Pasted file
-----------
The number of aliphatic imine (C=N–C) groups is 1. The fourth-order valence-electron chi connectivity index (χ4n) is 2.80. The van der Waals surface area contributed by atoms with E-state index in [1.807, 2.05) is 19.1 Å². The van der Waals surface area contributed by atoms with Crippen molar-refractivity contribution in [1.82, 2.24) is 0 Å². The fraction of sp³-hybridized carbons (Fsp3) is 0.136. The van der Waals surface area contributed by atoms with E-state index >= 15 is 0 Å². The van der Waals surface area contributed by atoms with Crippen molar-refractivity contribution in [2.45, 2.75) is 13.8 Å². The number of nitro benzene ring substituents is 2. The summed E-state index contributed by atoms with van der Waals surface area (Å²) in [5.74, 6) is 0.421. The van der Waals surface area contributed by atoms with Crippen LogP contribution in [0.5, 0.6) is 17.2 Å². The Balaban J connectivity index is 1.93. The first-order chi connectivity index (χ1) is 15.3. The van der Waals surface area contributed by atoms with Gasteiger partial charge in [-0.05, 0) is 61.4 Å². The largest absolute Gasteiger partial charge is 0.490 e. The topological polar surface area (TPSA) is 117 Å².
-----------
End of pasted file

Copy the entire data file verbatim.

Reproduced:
The number of aliphatic imine (C=N–C) groups is 1. The fourth-order valence-electron chi connectivity index (χ4n) is 2.80. The van der Waals surface area contributed by atoms with E-state index in [1.807, 2.05) is 19.1 Å². The van der Waals surface area contributed by atoms with Crippen molar-refractivity contribution in [1.82, 2.24) is 0 Å². The fraction of sp³-hybridized carbons (Fsp3) is 0.136. The van der Waals surface area contributed by atoms with E-state index >= 15 is 0 Å². The van der Waals surface area contributed by atoms with Crippen molar-refractivity contribution in [2.45, 2.75) is 13.8 Å². The number of nitro benzene ring substituents is 2. The summed E-state index contributed by atoms with van der Waals surface area (Å²) in [5.74, 6) is 0.421. The van der Waals surface area contributed by atoms with Crippen LogP contribution in [0.5, 0.6) is 17.2 Å². The Balaban J connectivity index is 1.93. The first-order chi connectivity index (χ1) is 15.3. The van der Waals surface area contributed by atoms with Gasteiger partial charge in [-0.05, 0) is 61.4 Å². The largest absolute Gasteiger partial charge is 0.490 e. The topological polar surface area (TPSA) is 117 Å².